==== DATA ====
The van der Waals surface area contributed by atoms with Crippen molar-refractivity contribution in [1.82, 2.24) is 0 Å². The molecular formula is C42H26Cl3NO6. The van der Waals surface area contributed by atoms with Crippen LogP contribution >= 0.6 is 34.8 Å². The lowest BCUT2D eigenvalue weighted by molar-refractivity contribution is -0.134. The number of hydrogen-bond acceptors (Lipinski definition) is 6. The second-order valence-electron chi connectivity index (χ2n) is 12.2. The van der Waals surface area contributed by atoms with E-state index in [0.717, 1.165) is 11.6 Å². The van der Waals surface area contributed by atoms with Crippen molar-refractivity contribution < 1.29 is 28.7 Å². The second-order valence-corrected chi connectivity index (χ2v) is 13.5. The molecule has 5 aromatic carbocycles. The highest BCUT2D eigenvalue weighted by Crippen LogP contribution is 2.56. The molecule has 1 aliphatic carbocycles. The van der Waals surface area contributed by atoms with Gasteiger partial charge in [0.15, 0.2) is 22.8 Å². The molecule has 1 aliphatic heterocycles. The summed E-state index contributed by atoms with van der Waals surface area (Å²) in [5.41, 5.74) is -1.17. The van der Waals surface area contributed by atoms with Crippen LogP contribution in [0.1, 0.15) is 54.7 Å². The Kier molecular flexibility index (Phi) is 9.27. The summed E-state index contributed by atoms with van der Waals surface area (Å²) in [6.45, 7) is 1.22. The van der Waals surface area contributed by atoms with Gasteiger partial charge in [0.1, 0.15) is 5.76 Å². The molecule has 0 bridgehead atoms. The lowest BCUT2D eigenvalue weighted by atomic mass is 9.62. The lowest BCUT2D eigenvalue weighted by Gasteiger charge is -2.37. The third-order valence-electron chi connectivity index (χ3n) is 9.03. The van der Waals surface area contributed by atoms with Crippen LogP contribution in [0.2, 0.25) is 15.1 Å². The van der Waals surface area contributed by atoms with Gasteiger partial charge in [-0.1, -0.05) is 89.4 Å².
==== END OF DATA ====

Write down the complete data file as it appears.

The van der Waals surface area contributed by atoms with Crippen molar-refractivity contribution in [1.82, 2.24) is 0 Å². The molecular formula is C42H26Cl3NO6. The van der Waals surface area contributed by atoms with Crippen LogP contribution >= 0.6 is 34.8 Å². The lowest BCUT2D eigenvalue weighted by molar-refractivity contribution is -0.134. The number of hydrogen-bond acceptors (Lipinski definition) is 6. The second-order valence-electron chi connectivity index (χ2n) is 12.2. The van der Waals surface area contributed by atoms with E-state index in [0.717, 1.165) is 11.6 Å². The van der Waals surface area contributed by atoms with Crippen molar-refractivity contribution < 1.29 is 28.7 Å². The second-order valence-corrected chi connectivity index (χ2v) is 13.5. The molecule has 5 aromatic carbocycles. The highest BCUT2D eigenvalue weighted by Crippen LogP contribution is 2.56. The molecule has 1 aliphatic carbocycles. The van der Waals surface area contributed by atoms with Gasteiger partial charge in [0.15, 0.2) is 22.8 Å². The molecule has 1 aliphatic heterocycles. The summed E-state index contributed by atoms with van der Waals surface area (Å²) in [5.41, 5.74) is -1.17. The van der Waals surface area contributed by atoms with Crippen LogP contribution in [0.1, 0.15) is 54.7 Å². The Kier molecular flexibility index (Phi) is 9.27. The summed E-state index contributed by atoms with van der Waals surface area (Å²) in [6.45, 7) is 1.22. The van der Waals surface area contributed by atoms with Gasteiger partial charge in [0.1, 0.15) is 5.76 Å². The molecule has 0 bridgehead atoms. The lowest BCUT2D eigenvalue weighted by atomic mass is 9.62. The lowest BCUT2D eigenvalue weighted by Gasteiger charge is -2.37. The third-order valence-electron chi connectivity index (χ3n) is 9.03. The van der Waals surface area contributed by atoms with Crippen LogP contribution in [0.2, 0.25) is 15.1 Å². The van der Waals surface area contributed by atoms with Gasteiger partial charge in [-0.1, -0.05) is 89.4 Å².